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30 Jul 2018
Olympic News, Olympic Channel, Tokyo 2020
Tokyo 2020

Day Jobs: The statistician pacing his way to marathon success in Tokyo

American long-distance runner Jared Ward is used to testing both his body and mind to the limits of their potential. When not training for his next marathon, the Olympian teaches statistics at Brigham Young University (BYU) in Utah. Ward says juggling his academic and sporting commitments with those to his family can feel like a “balancing act”, but it is a wholly enjoyable one. “Sometimes it just feels like I’m blessed with a day full of doing things I love,” he enthuses. 


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Athlete and academic

Ward chose to study at BYU precisely because of its reputation as a hotbed of athletics. His decision to focus on statistics was almost an after-thought. 

"When I went to BYU, as an athlete they required me to put down what my major was going to be. I said: 'Well, let's put down statistics and see what happens.'"

It may have been a random choice at the time, but Ward believes that being a statistician directly informs his performance as an athlete. "My two worlds have combined… and [statistics] fuel the decisions I make, how I train, and race strategies."

When he finished his undergraduate studies, the statistics department asked him to take on a part-time teaching role, and he has not looked back.


He went on to complete a Master's degree in statistics in 2015, writing a thesis on the importance of pacing in marathon running. His conclusion – one that he applies to his own races – was that runners whose pace was consistent produced better results than those whose pace fluctuated.

His students can testify to the "added value" that the merging of their tutor's two worlds brings to the classroom.

"He's all about getting to the finish," says one. "About getting an A. It's about finishing strong because he likes to finish strong as well."

Working with professional coaches at BYU, and able to access the latest sports science technology, Ward has been able to adopt a highly scientific approach to his own training. For example, biomechanical analyses allow him to identify which muscle groups need to be strengthened to attain maximum performance.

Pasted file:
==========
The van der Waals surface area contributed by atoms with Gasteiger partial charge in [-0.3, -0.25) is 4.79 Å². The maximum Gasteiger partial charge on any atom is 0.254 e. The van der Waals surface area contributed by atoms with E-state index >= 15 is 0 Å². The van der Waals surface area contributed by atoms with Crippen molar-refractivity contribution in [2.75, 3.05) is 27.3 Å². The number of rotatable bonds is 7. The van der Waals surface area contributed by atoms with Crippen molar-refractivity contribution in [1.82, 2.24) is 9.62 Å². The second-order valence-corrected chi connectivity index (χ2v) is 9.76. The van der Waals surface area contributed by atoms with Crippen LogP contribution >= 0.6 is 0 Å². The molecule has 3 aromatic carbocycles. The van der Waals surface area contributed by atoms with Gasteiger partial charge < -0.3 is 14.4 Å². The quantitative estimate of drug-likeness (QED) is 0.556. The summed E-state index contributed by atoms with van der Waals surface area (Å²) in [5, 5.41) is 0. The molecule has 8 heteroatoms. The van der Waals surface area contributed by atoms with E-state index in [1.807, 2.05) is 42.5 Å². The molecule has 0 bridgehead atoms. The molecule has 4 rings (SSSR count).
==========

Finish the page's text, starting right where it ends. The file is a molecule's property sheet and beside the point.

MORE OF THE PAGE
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Long road to success

Ward ran his first timed mile in the third grade at school, but it was at BYU where his potential as a marathon runner was first recognised. Running middle-distance races for the BYU Cougars, he was earmarked by his coach Ed Eyestone – a two-time Olympic marathon runner – as a long-distance specialist.

"My first marathon was hard. My peripheral vision started to go. I learned about fuelling and pacing so I could go into the next marathon and try a few more things."

Ward turned professional in 2014, finishing second in the US Marathon Championships that same year. 2015 was his golden year, as he won both the USATF 25km and 20km titles to claim the overall marathon crown. He carried that form into 2016, finishing third in the Olympic trials to secure a place on the US team for Rio 2016.

Eyestone set him the goal of finishing in the top 10 in Rio and he rose to the challenge, finding a final burst of energy in the closing stages to finish sixth with a personal best time of 2:11:30.

"I remember talking to media shortly after and they were poking fun at me for being the most excited sixth-place finisher they'd ever seen at the Olympics," he recalls.

Tokyo calling

Ward is optimistic about his chances of making it to Tokyo 2020. "Hopefully I'll just get better year after year so that come 2020 I'll be a better marathoner than I am now," he says.

Until then, he plans to continue to cram his life full of the things he loves. "I wake up in the morning excited to run. Excited to study. Excited to teach. Excited for everything."


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